Asset discovery and valuation is the cornerstone of all successful cybersecurity and privacy programs. Absent this, you don’t know what you’re protecting and—even worse—at what cost.
What is Asset Discovery?
Asset discovery is the process of finding and cataloging all assets that exist in a business’s network. Assets can be physical like a computer, or intangible, like the cloud.
3 Ways to Conduct an Asset Disovery
Asset discovery and valuation is always the first and most critical step in any cybersecurity program. There are several ways to go about it:
- If your organization is small enough, you can manually attempt to inventory the assets. Obviously this can be a time consuming and involved process. If done right, however, it will result in a highly accurate picture of assets and values.
- If the organization is above a certain size, or in multiple locations, then automated asset discovery becomes a necessity. Specialized software is used to scan the infrastructure, identity assets, catalogue them, and value them. The problem with automated discovery is that you can’t know what you don’t find. Therefore, it should always be checked against the real environment to identify anything missed.
- Quite commonly, the type of asset discovery used is a hybrid version of the two above. You utilize some automation to create a baseline and manually fill in the blanks. This cuts down on the asset discovery time and ensures completeness.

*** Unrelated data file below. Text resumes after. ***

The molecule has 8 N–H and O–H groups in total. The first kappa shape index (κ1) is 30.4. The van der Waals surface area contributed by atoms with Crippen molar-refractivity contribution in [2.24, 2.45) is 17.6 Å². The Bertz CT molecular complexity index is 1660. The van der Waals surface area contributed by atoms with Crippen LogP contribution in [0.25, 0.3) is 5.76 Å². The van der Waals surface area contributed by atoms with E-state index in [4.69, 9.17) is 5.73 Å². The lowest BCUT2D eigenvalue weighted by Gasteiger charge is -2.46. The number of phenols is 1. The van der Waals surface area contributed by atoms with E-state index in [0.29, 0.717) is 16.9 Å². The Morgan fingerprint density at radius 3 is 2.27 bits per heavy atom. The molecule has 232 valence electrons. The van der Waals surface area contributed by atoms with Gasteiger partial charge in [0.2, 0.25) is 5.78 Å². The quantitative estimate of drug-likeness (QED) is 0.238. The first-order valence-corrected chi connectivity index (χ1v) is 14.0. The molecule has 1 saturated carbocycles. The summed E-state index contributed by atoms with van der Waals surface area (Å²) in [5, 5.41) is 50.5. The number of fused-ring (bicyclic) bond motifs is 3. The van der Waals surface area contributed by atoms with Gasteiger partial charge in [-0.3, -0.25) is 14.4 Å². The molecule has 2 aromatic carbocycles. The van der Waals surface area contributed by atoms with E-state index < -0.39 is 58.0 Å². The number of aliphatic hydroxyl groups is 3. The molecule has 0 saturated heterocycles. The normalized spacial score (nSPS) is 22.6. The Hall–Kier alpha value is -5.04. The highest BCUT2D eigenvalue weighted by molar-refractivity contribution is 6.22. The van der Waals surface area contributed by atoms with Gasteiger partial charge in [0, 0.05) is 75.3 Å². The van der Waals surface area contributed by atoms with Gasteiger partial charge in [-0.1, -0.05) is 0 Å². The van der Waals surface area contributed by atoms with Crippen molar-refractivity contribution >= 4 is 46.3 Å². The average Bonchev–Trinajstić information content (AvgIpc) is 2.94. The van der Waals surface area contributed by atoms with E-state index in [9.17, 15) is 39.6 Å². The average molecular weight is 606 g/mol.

Common Methods to Assess Value
Once an organization has identified its assets, it needs to assess their value. There are a number of different methods for valuing assets, each with its own advantages and disadvantages.
1. Total Cost.
The most common methods include the asset’s historical cost (what the organization paid for it), the replacement cost (what the organization would have to pay to replace it), the market value of the asset (what it would fetch in the open market if sold) and the book value of the asset (an accounting methodology that derives the value by subtracting the depreciation of the asset from its historical value).
Once complete, asset identification and valuation create the control boundary—a budgetary boundary which if exceeded will mean that you’re paying more to protect the asset than what it is worth. Needless to say, this is something that you must avoid.
Do you need to perform an asset identification and valuation? Let us know. We can help you make sure you make the most of it and avoid the common pitfalls that plague your competitors.